DEMIE: What was the inspiration behind Tilda’s character, a fast-paced neurotic woman? Did you experience someone like that?

TORRES: A few.

DEMIE: A few. [Laughs] Okay.

TORRES: I was a really incompetent assistant to various people. If you had me as an assistant, something went wrong.

DEMIE: Something was off.

TORRES: Something went wrong and you didn’t have access to the batch of good assistants, so you ended up with me. [Laughs]

DEMIE: You don’t think they saw your innate creative ability and star power?

TORRES: I don’t think so. There was this woman I worked for who was recommended by a friend of a friend of a friend. I walk into her apartment and she’s frazzled, and she hands me her phone with a broken screen like, “Can you take care of this?” And then she hands me her credit card. Mind you, she’s never met me and she’s already given me her phone and her credit card. Then she’s like, “I also need a washer and a dryer.”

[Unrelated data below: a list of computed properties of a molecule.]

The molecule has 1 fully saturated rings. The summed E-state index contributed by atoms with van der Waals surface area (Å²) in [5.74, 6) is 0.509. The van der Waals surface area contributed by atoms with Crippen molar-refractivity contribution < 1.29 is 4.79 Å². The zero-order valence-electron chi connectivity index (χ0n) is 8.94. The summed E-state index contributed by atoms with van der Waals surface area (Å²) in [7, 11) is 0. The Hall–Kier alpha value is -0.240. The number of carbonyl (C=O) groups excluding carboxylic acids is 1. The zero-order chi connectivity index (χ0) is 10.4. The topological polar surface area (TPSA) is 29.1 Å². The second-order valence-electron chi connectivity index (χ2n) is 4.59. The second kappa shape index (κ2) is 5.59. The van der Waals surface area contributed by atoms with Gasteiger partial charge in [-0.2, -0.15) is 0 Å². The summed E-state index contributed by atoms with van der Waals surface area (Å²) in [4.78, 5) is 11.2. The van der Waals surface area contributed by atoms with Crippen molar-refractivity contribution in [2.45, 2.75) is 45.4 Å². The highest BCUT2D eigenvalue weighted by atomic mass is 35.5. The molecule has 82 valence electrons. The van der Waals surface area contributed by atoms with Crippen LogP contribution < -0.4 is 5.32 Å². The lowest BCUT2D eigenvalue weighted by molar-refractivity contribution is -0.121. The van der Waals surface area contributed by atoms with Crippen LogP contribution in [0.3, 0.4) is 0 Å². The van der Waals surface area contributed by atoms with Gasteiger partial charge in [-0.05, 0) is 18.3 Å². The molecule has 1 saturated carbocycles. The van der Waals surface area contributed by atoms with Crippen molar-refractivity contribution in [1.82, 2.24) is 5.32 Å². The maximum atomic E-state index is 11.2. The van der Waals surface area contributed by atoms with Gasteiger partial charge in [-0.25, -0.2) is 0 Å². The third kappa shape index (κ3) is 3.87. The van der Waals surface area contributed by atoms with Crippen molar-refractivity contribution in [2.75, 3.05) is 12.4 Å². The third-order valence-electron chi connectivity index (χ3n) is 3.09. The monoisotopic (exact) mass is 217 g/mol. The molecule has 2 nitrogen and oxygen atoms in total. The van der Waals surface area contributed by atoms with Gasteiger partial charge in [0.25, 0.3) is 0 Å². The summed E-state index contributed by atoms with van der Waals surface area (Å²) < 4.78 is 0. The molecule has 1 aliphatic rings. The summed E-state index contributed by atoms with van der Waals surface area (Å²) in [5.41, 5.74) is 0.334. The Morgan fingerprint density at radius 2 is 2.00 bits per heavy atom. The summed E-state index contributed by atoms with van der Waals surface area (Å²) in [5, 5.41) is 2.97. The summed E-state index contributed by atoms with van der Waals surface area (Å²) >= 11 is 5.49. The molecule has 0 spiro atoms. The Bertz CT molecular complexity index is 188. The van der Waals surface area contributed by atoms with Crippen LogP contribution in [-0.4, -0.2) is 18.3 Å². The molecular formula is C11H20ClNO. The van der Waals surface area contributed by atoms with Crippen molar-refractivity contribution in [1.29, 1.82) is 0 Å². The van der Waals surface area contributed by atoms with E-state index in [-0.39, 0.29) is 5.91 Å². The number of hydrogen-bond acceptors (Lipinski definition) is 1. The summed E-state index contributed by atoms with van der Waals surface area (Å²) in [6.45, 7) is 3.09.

DEMIE: Any specifics? Like Whirlpool? 

TORRES: No specifics. I don’t know anything about a washer or dryers, so I’m like, “What kind?” And she’s like, “I don’t know, whatever people in New York get,” because she was from L.A.

DEMIE: New York people do get different washers and dryers.

TORRES: [Laughs] Yeah. I was shocked. I feel like I seem trustworthy, which is what got me a lot of jobs, and I have a personality that puts people at ease.

DEMIE: I can attest to that. You put me at ease.

TORRES: I’ve been described as a scented candle.

DEMIE: That’s nice. So you had many women that inspired Tilda’s character.

TORRES: And men.

DEMIE: Men and women. How similar was your personal experience to the experience of your character? Because your character carries a lot of anxiety and doubt around the visa. How much anxiety did you feel in your personal life around that, and in those moments, what was your guiding light?